In their recent article, Kato and Associates described the outcomes of topography-guided conductive keratoplasty (TGCK) for advanced keratoconus in 21 eyes. The authors concluded that TGCK is effective in reshaping corneal configuration in eyes with keratoconus, without serious complications, and in avoiding or delaying corneal transplantation. Their outcome measures for efficacy were changes in visual acuity, manifest refraction, and corneal curvature. The outcome measures for safety were changes in endothelial cell counts, intraocular pressure, and occurrence of corneal infection or perforation.
Regarding efficacy, the authors observed statistically significant improvements in all outcome measures at 1 week and 1 month after surgery as compared with baseline. However, we found that the 95% confidence intervals around the mean preoperative and postoperative values of visual acuity, manifest refraction, and corneal curvature were grossly overlapping at all time points (Figures 4, 6, 8, and 9). The authors’ claim that 70% of eyes showed improved or stable vision throughout the follow-up period is also unsubstantiated, because only 10 (48%) eyes completed 1-year of follow-up. The authors’ conclusion that TGCK is able to reshape the cornea seems to be based solely on the ability of 11 of the 21 eyes to tolerate rigid gas permeable contact lenses better after surgery, without any objective evidence to support this. The selection criteria that were used for this procedure are also unclear. The authors state that all 21 eyes had advanced keratoconus, whereas preoperative keratometry was less than 48 diopters in 6 eyes (Cases 7, 10, 11, 16, 17, and 19). Patients with poor vision resulting from resolved hydrops and stromal scars also were included in this study, and not surprisingly, these eyes did not improve after surgery.
The possible complications of TGCK in keratoconus could be short term (rise in intraocular pressure, corneal melt, or infection) and long term (gradual endothelial loss or ectasia). The intraocular pressure was measured in only 8 eyes at 1 week after surgery, and there is no mention of the immediate postoperative values. It is indeed surprising that corneal tomography was possible in all eyes, but applanation tonometry was not, because of stromal scars and epithelial irregularities. Similarly, endothelial counts were obtained in only 6 eyes at 1 month; the values at 6 months or 1 year after surgery have not been provided. This omission is significant because although conductive keratoplasty is safe in hyperopic eyes, its effect on the endothelium in eyes with thin corneas is unknown.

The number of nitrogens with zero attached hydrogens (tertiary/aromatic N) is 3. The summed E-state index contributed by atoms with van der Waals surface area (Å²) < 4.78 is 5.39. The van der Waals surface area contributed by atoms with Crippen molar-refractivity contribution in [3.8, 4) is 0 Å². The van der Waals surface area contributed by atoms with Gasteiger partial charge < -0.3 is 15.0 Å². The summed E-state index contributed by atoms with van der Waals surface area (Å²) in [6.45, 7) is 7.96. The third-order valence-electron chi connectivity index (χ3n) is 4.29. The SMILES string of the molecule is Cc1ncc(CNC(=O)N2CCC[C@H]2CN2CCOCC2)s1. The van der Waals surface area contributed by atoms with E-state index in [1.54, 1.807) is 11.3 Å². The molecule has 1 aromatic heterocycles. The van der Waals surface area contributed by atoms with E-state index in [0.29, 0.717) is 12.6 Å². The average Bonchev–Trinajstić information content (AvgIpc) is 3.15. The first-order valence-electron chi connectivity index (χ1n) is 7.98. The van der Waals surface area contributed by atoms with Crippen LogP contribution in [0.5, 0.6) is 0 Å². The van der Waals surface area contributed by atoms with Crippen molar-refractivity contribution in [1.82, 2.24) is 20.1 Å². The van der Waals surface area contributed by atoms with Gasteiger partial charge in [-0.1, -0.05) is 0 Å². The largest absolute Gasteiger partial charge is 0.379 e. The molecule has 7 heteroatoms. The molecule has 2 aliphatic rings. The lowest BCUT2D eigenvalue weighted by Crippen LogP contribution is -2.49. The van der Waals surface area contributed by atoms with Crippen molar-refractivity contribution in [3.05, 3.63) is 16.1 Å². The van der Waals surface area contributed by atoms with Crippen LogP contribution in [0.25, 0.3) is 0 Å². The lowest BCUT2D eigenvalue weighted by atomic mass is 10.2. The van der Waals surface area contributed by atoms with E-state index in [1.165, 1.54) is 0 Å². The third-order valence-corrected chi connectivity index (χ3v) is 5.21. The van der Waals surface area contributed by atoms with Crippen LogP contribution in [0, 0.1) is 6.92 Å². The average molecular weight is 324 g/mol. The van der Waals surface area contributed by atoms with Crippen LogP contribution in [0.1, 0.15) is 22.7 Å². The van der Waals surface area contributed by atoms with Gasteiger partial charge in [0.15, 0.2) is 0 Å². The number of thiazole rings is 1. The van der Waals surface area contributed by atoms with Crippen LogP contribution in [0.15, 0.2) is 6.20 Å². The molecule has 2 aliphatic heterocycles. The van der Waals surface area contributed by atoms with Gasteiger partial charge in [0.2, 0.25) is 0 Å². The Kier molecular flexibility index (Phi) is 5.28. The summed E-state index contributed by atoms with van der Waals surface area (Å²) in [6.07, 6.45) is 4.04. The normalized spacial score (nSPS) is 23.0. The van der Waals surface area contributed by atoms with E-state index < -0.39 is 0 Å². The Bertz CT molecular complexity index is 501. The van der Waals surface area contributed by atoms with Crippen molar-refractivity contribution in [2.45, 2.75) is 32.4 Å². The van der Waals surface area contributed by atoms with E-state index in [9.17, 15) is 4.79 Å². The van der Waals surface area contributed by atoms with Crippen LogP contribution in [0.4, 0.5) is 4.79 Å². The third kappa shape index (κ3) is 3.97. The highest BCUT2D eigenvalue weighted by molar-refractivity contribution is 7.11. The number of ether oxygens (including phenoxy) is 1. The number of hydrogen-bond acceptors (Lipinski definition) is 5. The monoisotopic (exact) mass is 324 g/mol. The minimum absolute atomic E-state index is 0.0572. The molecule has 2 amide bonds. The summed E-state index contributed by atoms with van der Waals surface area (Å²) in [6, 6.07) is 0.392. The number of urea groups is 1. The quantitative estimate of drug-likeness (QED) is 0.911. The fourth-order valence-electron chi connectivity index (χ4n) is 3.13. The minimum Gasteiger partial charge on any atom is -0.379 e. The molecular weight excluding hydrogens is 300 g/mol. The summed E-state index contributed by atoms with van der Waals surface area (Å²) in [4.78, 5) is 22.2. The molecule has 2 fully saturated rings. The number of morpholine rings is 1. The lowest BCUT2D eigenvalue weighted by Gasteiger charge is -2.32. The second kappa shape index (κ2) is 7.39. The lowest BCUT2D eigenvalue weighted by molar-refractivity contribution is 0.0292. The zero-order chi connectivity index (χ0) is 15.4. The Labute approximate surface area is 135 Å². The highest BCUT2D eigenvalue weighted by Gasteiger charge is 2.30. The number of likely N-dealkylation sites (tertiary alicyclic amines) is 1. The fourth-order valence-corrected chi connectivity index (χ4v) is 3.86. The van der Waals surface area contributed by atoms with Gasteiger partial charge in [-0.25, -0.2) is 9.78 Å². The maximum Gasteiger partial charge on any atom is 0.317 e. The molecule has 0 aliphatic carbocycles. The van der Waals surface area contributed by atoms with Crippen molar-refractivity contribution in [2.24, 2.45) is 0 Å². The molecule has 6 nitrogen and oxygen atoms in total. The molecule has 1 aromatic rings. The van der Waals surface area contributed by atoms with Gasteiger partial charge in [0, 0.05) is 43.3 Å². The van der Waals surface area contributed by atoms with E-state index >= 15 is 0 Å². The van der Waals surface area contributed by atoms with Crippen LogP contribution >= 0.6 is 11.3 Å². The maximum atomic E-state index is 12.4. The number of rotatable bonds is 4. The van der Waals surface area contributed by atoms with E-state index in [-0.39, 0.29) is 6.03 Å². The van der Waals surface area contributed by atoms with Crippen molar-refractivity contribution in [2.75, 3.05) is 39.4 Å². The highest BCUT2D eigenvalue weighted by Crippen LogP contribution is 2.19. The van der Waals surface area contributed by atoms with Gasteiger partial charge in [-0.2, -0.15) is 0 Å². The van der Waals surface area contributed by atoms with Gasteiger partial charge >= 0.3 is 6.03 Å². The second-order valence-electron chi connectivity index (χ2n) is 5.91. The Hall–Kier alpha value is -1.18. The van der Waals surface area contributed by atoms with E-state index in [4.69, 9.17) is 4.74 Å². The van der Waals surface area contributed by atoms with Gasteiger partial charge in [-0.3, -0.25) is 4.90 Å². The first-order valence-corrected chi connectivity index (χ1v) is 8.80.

Unlike collagen cross-linking, TGCK is not intended or supposed to arrest progression of keratoconus. Therefore, patients with nonprogressive advanced keratoconus with a clear visual axis and contact lens intolerance are ideal candidates in whom the efficacy and safety of this procedure can be evaluated. In contrast, the authors chose a heterogenous group of patients with progressive or nonprogressive disease, stromal scars, and varying degrees of corneal ectasia. The ill-defined selection criteria, small sample size, short follow-up, and lack of objective evidence regarding safety and efficacy are limitations of this study that question the applicability of the study results to eyes with advanced keratoconus awaiting corneal transplantation.